** As published on AESC Bluesteps

As a team of executive search consultants, we are constantly using LinkedIn to source candidates. Together with our researchers, we look for specific keywords, commonalities, and direct connections.

If you want to be found on LinkedIn, your profile should give sufficient information regarding your background. Executive search consultants and hiring managers will search by keywords and scan your profile to see what specific skills are aligned with certain jobs. Similar to a resume, you want to have your employment history – role, company, tenure, responsibilities – listed and up to date. 

** As published on AESC Bluesteps

Did you know that 42 percent of Americans are myopic, also known as nearsighted? This means that if you’re driving a car and there’s a vehicle in front of you, another behind you, and one on either side of you – two of you have natural vision that is deemed too lousy to operate a vehicle (without corrective lenses). You might also guess that, without aid, these two people might struggle to see a forest for its trees.

It’s difficult to have perspective when your view is myopic. The same can be true when trying to steer your career.

** As published in Construction Executive

What is your strategy for human capital? At some point the conversation always comes back to people. Do you have the right people? Are they in the right roles? Are they energized to be efficient and profitable? Of course, many people will agree and in the next breath say that people are essential; but too simplistic. There are other factors to running and growing a business.

** As published on AESC Bluesteps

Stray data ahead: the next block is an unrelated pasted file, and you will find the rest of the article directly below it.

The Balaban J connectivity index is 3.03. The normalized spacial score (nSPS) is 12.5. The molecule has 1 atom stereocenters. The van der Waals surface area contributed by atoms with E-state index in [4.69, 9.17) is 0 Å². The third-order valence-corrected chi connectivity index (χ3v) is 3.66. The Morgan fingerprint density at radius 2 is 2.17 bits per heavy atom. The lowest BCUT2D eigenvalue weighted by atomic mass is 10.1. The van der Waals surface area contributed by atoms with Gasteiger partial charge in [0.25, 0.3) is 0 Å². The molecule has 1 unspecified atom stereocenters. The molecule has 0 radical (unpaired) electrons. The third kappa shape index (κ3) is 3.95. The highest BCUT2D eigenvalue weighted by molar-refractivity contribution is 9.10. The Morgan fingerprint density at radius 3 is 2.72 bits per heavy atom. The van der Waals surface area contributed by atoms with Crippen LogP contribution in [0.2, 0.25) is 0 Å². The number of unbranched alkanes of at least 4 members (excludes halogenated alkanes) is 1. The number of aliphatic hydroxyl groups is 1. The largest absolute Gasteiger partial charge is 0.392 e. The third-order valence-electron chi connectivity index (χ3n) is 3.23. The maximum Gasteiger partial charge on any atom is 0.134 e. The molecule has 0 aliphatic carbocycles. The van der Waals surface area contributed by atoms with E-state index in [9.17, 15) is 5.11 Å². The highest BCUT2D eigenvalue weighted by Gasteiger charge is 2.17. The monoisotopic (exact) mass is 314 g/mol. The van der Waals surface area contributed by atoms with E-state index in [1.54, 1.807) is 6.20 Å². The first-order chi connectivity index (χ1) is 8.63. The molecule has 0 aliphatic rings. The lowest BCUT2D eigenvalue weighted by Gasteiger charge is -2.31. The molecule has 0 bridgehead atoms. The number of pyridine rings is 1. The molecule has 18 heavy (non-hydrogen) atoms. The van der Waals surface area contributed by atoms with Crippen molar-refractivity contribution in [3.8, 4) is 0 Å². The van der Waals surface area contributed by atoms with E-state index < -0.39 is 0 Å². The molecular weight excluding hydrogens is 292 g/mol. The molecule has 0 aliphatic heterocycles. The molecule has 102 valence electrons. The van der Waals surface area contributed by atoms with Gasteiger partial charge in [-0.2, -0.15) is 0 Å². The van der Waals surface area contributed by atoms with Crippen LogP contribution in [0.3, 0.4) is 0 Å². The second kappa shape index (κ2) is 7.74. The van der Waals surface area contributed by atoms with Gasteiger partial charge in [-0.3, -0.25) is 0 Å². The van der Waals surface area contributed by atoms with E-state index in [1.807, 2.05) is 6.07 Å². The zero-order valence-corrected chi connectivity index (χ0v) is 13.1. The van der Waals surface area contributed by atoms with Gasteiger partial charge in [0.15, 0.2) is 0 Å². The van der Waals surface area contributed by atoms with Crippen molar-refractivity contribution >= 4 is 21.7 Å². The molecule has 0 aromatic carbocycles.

You’ve seen these types in the workplace, right? Dave Harken (Kevin Spacey) from the movie Horrible Bosses. Katharine Parker (Sigourney Weaver) in the film Working Girl. Gordon Gekko (Michael Douglas) from the movie Wall Street. Some executives make Bill Lumbergh (Gary Cole) from Office Space and Michael Scott (Steve Carell) from The Office look like a blessing. Examples from movie and television aside, we have all witnessed some form of destructive leadership. How do you identify early warning signs? And is there a remedy?

Identifying and understanding the various factors that influence culture is the first phase of revitalizing or reshaping it within an organization. Why do we need change? What are the success factors? What are reasonable expectations? What are the common pitfalls?

In the spring of 2016, TRANSEARCH hosted a 15-person roundtable for local Human Resource executives in Chicago.

** As published on AESC Bluesteps

Succession planning. We think about it all the time, right? No? Never? Unfortunately, that’s the reality in many businesses – particularly smaller or family-owned companies.

According to the Society of Human Resource Management (SHRM), “Succession planning is a means for an organization to ensure its continued effective performance through leadership continuity. For an organization to plan for the replacement of key leaders, potential leaders must first be identified and prepared to take on those roles.”

**As published in Electric Light & Power

When we step back and review companies in the power sector, at first it’s difficult to come up with a concrete list of success strategies that broadly apply to all players. After all, what do investor-owned utilities, independent power companies, and capital providers (funds, banks) in this sector truly have in common other than their focus on energy.

**As published in Construction Today

In many ways, construction companies should select from the pool of talent within their organizations. When promoting an internal leader, the individual knows the work rules, he or she intuitively understands the culture and is a walking source of institutional knowledge. The internal candidate understands the hot button safety issues, the personality quirks of the team and the organizational discomfort with specific policies unique to a construction company. In essence, the internal leader is a known quantity. He or she has a well-defined cost, and possibly modest expectations for increased compensation due to the impending promotion. Certainly, the morale of others may rise as evidence of promotions becomes suddenly real. At least that’s the ideal.